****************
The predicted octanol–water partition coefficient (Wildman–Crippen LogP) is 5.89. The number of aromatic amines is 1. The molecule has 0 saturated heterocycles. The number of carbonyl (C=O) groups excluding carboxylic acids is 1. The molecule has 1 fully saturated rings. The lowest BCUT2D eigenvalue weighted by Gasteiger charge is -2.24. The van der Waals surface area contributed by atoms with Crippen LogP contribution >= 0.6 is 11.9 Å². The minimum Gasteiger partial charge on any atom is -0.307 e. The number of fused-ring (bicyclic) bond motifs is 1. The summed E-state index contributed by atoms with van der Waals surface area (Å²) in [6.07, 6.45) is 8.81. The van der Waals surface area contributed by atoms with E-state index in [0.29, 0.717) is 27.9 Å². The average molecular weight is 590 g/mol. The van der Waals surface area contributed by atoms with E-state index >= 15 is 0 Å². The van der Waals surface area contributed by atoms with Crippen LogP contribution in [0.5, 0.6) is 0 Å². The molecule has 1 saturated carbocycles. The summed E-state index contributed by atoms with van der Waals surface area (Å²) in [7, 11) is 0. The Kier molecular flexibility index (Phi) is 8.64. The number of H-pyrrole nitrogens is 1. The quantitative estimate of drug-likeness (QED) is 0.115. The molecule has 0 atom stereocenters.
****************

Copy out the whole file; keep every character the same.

The predicted octanol–water partition coefficient (Wildman–Crippen LogP) is 5.89. The number of aromatic amines is 1. The molecule has 0 saturated heterocycles. The number of carbonyl (C=O) groups excluding carboxylic acids is 1. The molecule has 1 fully saturated rings. The lowest BCUT2D eigenvalue weighted by Gasteiger charge is -2.24. The van der Waals surface area contributed by atoms with Crippen LogP contribution >= 0.6 is 11.9 Å². The minimum Gasteiger partial charge on any atom is -0.307 e. The number of fused-ring (bicyclic) bond motifs is 1. The summed E-state index contributed by atoms with van der Waals surface area (Å²) in [6.07, 6.45) is 8.81. The van der Waals surface area contributed by atoms with E-state index in [0.29, 0.717) is 27.9 Å². The average molecular weight is 590 g/mol. The van der Waals surface area contributed by atoms with E-state index >= 15 is 0 Å². The van der Waals surface area contributed by atoms with Crippen LogP contribution in [0.5, 0.6) is 0 Å². The molecule has 1 saturated carbocycles. The summed E-state index contributed by atoms with van der Waals surface area (Å²) in [7, 11) is 0. The Kier molecular flexibility index (Phi) is 8.64. The number of H-pyrrole nitrogens is 1. The quantitative estimate of drug-likeness (QED) is 0.115. The molecule has 0 atom stereocenters.